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Weekly entitled to rely on inaccurate police press release, rules IPSO

Dean PurcellA weekly newspaper was entitled to rely on information provided by an inaccurate police statement, the press watchdog has ruled.

The Hackney Gazette has been vindicated by the Independent Press Standards Organisation after it published information provided in a police press release which later turned out to be incorrect.

The Gazette had reported on the case of Dean Purcell, pictured, who was jailed for 12 months after pleading guilty to ABH and two counts of assault by beating against his former girlfriend, including in the story some of the events which apparently led up to his conviction.

However the Metropolitan Police later confirmed that the press release on which thie was based “contained information that had been alleged by the victim, but was not accepted by the defendant as a basis for his plea of guilty.”

Purcell’s complaint over the press release’s content was upheld by the force, but IPSO concluded the Gazette had been entitled to rely on the accuracy of information from this official source when its story was published.

Purcell subsequently had a complaint to the Independent Complaints Reviewer about IPSO’s handling of his case rejected.

Complaining to IPSO under Clause 1 (Accuracy) of the Editors’ Code of Practice, Purcell claimed the Gazette had created an inaccurate and misleading impression of the conduct to which he had pleaded guilty.

He provided a copy of his Basis of Plea to IPSO, which recorded that he had pleaded guilty to an ABH charge on the basis of excessive self-defence.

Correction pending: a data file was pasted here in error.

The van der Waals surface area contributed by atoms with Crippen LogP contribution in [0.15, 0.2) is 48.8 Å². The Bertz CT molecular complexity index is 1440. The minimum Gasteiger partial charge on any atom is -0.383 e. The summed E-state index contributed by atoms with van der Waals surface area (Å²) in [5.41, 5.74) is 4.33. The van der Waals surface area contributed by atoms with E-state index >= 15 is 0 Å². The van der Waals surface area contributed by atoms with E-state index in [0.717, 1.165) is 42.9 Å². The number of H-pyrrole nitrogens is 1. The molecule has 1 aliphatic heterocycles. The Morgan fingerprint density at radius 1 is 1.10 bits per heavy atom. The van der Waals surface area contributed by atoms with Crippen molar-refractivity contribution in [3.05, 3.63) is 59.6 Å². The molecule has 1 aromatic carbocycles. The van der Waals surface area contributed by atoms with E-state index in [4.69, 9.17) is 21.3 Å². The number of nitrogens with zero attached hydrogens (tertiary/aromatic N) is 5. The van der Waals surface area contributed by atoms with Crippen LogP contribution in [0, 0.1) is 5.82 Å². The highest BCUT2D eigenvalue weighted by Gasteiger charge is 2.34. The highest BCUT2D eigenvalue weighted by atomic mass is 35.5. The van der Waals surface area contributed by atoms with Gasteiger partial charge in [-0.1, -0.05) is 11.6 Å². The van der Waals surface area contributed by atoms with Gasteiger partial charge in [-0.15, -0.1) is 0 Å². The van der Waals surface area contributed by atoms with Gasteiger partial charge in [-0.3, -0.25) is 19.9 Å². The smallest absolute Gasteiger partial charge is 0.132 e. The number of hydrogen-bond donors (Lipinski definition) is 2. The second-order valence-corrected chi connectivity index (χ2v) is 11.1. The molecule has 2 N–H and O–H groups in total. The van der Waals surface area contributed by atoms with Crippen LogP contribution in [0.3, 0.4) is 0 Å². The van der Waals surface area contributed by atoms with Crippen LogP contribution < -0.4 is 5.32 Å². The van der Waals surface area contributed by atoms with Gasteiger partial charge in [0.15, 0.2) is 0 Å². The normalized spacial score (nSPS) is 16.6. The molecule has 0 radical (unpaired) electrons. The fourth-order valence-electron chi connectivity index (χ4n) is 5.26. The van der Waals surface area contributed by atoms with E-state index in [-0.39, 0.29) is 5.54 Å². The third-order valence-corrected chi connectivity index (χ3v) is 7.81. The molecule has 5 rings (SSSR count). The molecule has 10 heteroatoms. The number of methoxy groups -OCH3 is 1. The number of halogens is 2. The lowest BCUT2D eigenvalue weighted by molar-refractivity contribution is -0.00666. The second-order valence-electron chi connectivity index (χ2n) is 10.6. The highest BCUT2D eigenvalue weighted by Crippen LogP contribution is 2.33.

Denying a breach of Code, the Gazette said it had accurately reported the details of Purcell’s conviction, as set out in the police’s original press release, adding it said that it had no reason to doubt the accuracy of an official release from such a trusted source.

In light of the outcome of the police’s investigation into the press release, and upon receipt of the information provided by Purcell during the course of IPSO’s investigation, the paper offered to replace the online story with a new version and publish a clarification in print.

IPSO found relying on the contents of a police press release which had been issued following Purcell’s conviction did not represent a failure to rake care of the article’s accuracy.

The complaint was not upheld, and the full adjudication can be read here.


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  • May 7, 2019 at 10:42 am

    better to have your own reporter in court. In any event strictly speaking police statements do not meet the criteria for fair reporting of a court hearing, as they do not give a balanced view. There is usually no mitigation. However, this does not seem to create problems to my knowledge.

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  • May 7, 2019 at 1:24 pm

    Totally agree with paperboy. All too often, police press releases drop into the inboxes of news desks the second a sentence is given – and then within minutes it is on websites carrying just the verdict and a lengthy quote from plod top brass.
    No mitigation, very little – if any – of what was heard in court. Just a pat on the back for police for getting the conviction.
    Nothing ever beats having your own reporter in the court room who can find their own top line and provide a fair report of the hearing.

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  • May 7, 2019 at 3:51 pm

    Henry Hackett. your comment about “fair report” sums it up. Court reports need to be fair to the defendant as well as the prosecution, however unpopular that might be. Police press releases seldom are and indeed it is not their job. That falls to the paper.

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  • May 8, 2019 at 11:20 am

    Good luck using that defence if you trot out a police press release which is libellous.

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  • May 8, 2019 at 4:38 pm

    Do papers ever try to contact defendants/solicitors for a balancing quote if the paper has not had a reporter in court and relies on a one-sided handout.? No always easy I grant, but by strict letter of the law advisable.

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